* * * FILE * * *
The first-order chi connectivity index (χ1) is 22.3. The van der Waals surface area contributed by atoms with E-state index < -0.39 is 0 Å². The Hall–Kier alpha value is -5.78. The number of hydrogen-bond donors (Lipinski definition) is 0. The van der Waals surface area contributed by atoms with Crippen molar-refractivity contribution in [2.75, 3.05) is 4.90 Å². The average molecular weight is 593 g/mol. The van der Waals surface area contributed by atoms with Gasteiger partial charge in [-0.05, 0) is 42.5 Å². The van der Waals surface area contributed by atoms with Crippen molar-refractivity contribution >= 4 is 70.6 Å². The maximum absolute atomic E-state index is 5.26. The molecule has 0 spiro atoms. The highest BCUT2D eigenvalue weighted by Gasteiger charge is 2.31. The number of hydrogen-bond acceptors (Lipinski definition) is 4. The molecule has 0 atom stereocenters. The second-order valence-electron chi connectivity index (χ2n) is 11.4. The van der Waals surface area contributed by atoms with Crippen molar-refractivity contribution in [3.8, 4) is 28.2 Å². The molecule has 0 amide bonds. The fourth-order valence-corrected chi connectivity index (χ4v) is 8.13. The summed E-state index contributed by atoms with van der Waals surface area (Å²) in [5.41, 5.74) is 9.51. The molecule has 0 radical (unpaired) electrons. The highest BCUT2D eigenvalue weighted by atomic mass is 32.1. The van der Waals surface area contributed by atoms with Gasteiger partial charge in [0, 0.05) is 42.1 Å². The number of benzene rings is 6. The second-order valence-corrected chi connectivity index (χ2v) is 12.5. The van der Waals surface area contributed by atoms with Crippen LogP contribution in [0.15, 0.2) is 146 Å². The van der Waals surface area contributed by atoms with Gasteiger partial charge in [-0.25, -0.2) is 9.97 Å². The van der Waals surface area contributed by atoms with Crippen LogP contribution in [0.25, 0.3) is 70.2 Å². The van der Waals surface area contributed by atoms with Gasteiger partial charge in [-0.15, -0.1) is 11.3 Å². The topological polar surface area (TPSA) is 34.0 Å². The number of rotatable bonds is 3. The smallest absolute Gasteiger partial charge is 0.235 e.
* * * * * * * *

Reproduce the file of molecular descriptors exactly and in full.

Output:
The first-order chi connectivity index (χ1) is 22.3. The van der Waals surface area contributed by atoms with E-state index < -0.39 is 0 Å². The Hall–Kier alpha value is -5.78. The number of hydrogen-bond donors (Lipinski definition) is 0. The van der Waals surface area contributed by atoms with Crippen molar-refractivity contribution in [2.75, 3.05) is 4.90 Å². The average molecular weight is 593 g/mol. The van der Waals surface area contributed by atoms with Gasteiger partial charge in [-0.05, 0) is 42.5 Å². The van der Waals surface area contributed by atoms with Crippen molar-refractivity contribution >= 4 is 70.6 Å². The maximum absolute atomic E-state index is 5.26. The molecule has 0 spiro atoms. The highest BCUT2D eigenvalue weighted by Gasteiger charge is 2.31. The number of hydrogen-bond acceptors (Lipinski definition) is 4. The molecule has 0 atom stereocenters. The second-order valence-electron chi connectivity index (χ2n) is 11.4. The van der Waals surface area contributed by atoms with Crippen molar-refractivity contribution in [3.8, 4) is 28.2 Å². The molecule has 0 amide bonds. The fourth-order valence-corrected chi connectivity index (χ4v) is 8.13. The summed E-state index contributed by atoms with van der Waals surface area (Å²) in [5.41, 5.74) is 9.51. The molecule has 0 radical (unpaired) electrons. The highest BCUT2D eigenvalue weighted by atomic mass is 32.1. The van der Waals surface area contributed by atoms with Gasteiger partial charge in [0, 0.05) is 42.1 Å². The number of benzene rings is 6. The second-order valence-corrected chi connectivity index (χ2v) is 12.5. The van der Waals surface area contributed by atoms with Crippen LogP contribution in [0.15, 0.2) is 146 Å². The van der Waals surface area contributed by atoms with Gasteiger partial charge in [-0.25, -0.2) is 9.97 Å². The van der Waals surface area contributed by atoms with Crippen LogP contribution in [0.25, 0.3) is 70.2 Å². The van der Waals surface area contributed by atoms with Gasteiger partial charge in [-0.15, -0.1) is 11.3 Å². The topological polar surface area (TPSA) is 34.0 Å². The number of rotatable bonds is 3. The smallest absolute Gasteiger partial charge is 0.235 e.